Simon Turschner and Thomas Efferth Pages 206 - 214 ( 9 )
Malaria, perhaps one of the most serious and widespread diseases encountered by mankind, continues to be a major threat to about 40 % of the worlds population, especially in the developing world. As malaria vaccines remain problematic, chemotherapy still is the most important weapon in the fight against the disease. However, almost all available drugs have been compromised by the highly adaptable parasite, and the increasing drug resistance of Plasmodium falciparum continues to be the main problem. Therefore, the limited clinical repertoire of effective drugs and the emergence of multi-resistant strains substantiate the need for new anti-malarials. Plant-derived artemisinin is currently the only available drug that is globally effective, but alarmingly, recent studies suggest that resistance already may be developing. Nevertheless, the success story of artemisinin from the herb Qing Hao (Artemisia annua L.), used as a remedy in traditional Chinese medicine for more than two thousand years, shows once again that natural products serve as an invaluable reservoir of lead compounds for sophisticated small molecules. This review outlines the major anti-malarials, summarizing recent knowledge about their mode of action and the development of drug resistance. Furthermore, the most promising and recently discovered natural products with anti-malarial potential will be introduced.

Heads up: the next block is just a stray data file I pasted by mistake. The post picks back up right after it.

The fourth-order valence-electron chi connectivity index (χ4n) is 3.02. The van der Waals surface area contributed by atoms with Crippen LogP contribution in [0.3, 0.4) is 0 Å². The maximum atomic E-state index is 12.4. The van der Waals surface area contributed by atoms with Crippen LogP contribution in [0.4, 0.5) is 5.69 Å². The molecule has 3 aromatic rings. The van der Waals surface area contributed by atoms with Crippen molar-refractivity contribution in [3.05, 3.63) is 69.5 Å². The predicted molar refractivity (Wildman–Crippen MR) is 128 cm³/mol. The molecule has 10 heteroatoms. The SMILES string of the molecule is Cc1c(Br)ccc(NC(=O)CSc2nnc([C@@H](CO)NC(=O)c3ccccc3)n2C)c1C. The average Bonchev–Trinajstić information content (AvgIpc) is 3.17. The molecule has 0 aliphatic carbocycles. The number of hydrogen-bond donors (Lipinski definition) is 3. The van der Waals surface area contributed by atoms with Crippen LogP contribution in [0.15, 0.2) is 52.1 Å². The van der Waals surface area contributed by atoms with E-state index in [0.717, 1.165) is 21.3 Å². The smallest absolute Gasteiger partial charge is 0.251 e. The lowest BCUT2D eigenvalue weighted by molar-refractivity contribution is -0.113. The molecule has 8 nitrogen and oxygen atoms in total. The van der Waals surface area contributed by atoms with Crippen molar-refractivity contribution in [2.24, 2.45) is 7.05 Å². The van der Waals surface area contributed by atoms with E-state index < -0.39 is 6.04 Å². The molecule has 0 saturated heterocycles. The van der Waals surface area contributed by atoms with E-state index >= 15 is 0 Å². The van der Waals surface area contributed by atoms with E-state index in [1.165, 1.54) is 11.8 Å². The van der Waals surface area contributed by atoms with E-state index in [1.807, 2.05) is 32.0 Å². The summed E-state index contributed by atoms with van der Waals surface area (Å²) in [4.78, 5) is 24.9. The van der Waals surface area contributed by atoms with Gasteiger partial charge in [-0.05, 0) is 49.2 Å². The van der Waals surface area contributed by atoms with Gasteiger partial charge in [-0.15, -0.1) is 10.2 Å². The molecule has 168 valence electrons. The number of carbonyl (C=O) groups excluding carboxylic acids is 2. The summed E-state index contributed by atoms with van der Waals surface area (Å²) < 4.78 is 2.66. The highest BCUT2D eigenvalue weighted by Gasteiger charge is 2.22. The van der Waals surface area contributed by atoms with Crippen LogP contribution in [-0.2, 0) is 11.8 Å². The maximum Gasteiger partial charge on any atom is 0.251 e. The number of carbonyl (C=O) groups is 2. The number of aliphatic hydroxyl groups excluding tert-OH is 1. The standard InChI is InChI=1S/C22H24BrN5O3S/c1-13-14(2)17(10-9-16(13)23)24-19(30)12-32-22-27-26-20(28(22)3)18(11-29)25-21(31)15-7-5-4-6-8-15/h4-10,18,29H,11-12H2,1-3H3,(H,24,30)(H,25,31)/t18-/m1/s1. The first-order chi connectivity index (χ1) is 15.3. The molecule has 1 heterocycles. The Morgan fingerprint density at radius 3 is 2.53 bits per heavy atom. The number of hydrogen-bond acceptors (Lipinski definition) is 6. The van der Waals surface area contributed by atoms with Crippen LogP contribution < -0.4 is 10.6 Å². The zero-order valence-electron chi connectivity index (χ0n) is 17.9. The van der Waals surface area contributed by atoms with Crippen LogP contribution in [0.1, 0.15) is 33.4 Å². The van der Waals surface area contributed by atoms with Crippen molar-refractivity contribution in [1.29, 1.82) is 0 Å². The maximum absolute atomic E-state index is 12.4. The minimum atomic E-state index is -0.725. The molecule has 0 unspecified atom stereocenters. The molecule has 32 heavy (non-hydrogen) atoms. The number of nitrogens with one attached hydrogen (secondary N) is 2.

Artemisinin, chemotherapy, drug resistance, malaria, natural products, pharmacognosy, Plasmodium falciparum
German Cancer Research Center, Im Neuenheimer Feld 280, 69120 Heidelberg, Germany.